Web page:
In 2020, we launched the Henry’s Foundation, led by Executive Director Amy Stein (my sister), to support the mental health of Canadians everywhere. We chose to support mental health for many reasons, but most importantly because we have mental illness in our family.
It’s not something we’ve talked about publicly until late last year, but we realized it was important to show others struggling with their mental health that these challenges don’t define us.
Henry’s has always been deeply rooted in community, and we believe very strongly in the importance of giving back. Over the years we’ve given to many causes and charities, but we decided to narrow our focus—to target a specific cause that our employees could get behind, that was important to our community and where we could make a big difference.
While mental health is being spoken about more widely, there is still a great deal of stigma in the business community.
To breakthrough, we recognized that we would have to open up about our own challenges. “We are part of this,” we said. “If we don’t tell our story, we are perpetuating the stigma.”
And that included me. So here is my story.
My Genetic Legacy
I have bipolar disorder.
Often called manic depression, bipolar disorder runs in my family—the side that built the iconic Canadian retail brand Henry’s.
I was in my first year at McGill University when my symptoms first appeared. My mood started fluctuating a lot, way up and way down, but at first, I chalked it up to living alone for the first time in a new environment.
Then one day I had a frightening experience. I was convinced I was in Arizona when I was actually at the Montreal airport. I was arguing with airport staff because they wouldn’t give me the bus schedule for Phoenix. I was confused and angry, and I left the airport completely frustrated.
It’s terrifying to know that my own mind had the capacity to betray me like that. Luckily, I was able to get back to my dorm.
Once I came down from that manic state, I called home. Hearing what happened, my Mom flew out immediately and took me to get help.
There’s No Straight Line to Mental Health
It was not a straight line to health. I tried several different medications and suffered from a range of side effects. It took many years to even get my diagnosis right. But I was lucky to have the support of my doctors and my family through the journey, and eventually, I was diagnosed with bipolar disorder. Today, I have medication that works, and I will likely use it to manage my condition for the rest of my life.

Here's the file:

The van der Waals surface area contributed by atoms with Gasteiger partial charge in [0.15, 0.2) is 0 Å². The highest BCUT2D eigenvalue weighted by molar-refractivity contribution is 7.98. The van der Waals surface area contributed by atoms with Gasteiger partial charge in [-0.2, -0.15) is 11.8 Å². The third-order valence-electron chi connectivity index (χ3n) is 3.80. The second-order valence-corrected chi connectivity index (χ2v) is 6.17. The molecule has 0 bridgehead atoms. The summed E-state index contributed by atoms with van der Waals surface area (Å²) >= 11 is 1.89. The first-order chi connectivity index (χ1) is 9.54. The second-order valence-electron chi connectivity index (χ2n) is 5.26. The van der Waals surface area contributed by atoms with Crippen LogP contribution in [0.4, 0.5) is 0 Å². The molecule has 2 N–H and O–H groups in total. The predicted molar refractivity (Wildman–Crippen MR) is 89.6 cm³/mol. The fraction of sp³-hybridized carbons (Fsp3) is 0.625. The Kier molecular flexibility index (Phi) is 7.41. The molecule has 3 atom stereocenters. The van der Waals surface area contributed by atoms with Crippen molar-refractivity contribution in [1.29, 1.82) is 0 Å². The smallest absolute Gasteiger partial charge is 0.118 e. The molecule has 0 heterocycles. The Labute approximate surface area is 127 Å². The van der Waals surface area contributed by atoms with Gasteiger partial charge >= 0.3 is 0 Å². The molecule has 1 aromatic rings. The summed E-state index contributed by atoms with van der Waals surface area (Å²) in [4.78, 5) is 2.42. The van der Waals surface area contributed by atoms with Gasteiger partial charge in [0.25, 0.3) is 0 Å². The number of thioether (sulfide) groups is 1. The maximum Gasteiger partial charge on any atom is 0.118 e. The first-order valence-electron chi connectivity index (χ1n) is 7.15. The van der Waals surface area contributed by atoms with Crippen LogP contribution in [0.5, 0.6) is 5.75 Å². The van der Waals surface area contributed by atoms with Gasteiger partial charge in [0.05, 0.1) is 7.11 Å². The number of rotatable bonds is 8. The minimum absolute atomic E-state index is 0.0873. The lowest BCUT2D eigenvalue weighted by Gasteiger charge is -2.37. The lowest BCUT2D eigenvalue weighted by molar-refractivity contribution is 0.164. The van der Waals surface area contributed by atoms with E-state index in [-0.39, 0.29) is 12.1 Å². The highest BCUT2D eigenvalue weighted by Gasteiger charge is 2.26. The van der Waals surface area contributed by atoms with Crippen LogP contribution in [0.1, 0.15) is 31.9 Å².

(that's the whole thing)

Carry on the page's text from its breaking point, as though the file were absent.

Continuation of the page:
I’m happy to say that the airport episode is the worst one I ever had, and I have learned to manage my condition very well. I still sometimes have highs and lows, likely beyond what the “average” person experiences, and I’ve given my family (especially my husband) a carte blanche to call me out and to advocate for me if needed. I’m very lucky to have fantastic support.
No CEO in Canada, to my knowledge, has publicly shared their own struggles with a mental health disorder like mine. By staying quiet, however, we’re pretending that businesspeople with mental illness don’t exist. But we do.
We exist… and we’re successful.
Many people have asked me how my mental health affects our business. To be honest, it’s not something I think about very often. We have a strong system of governance to hold me accountable—just as every business should, whether the CEO has mental health issues or not. Besides, I’m not a command-and-control kind of leader. I’ve always collaborated closely with my executive team and advisors, and we work together to make sound decisions.
I hope that my story helps someone out there feel seen, understood, and empowered. My diagnosis has shaped my life, but it hasn’t controlled it. I’ve never let it keep me down. My life is rich and full. I’m a mother. I’ve been married for fourteen years. I run a revered Canadian company, which I successfully restructured in the midst of a global pandemic. I have wonderful friends and colleagues. And I have bipolar disorder. It’s part of who I am.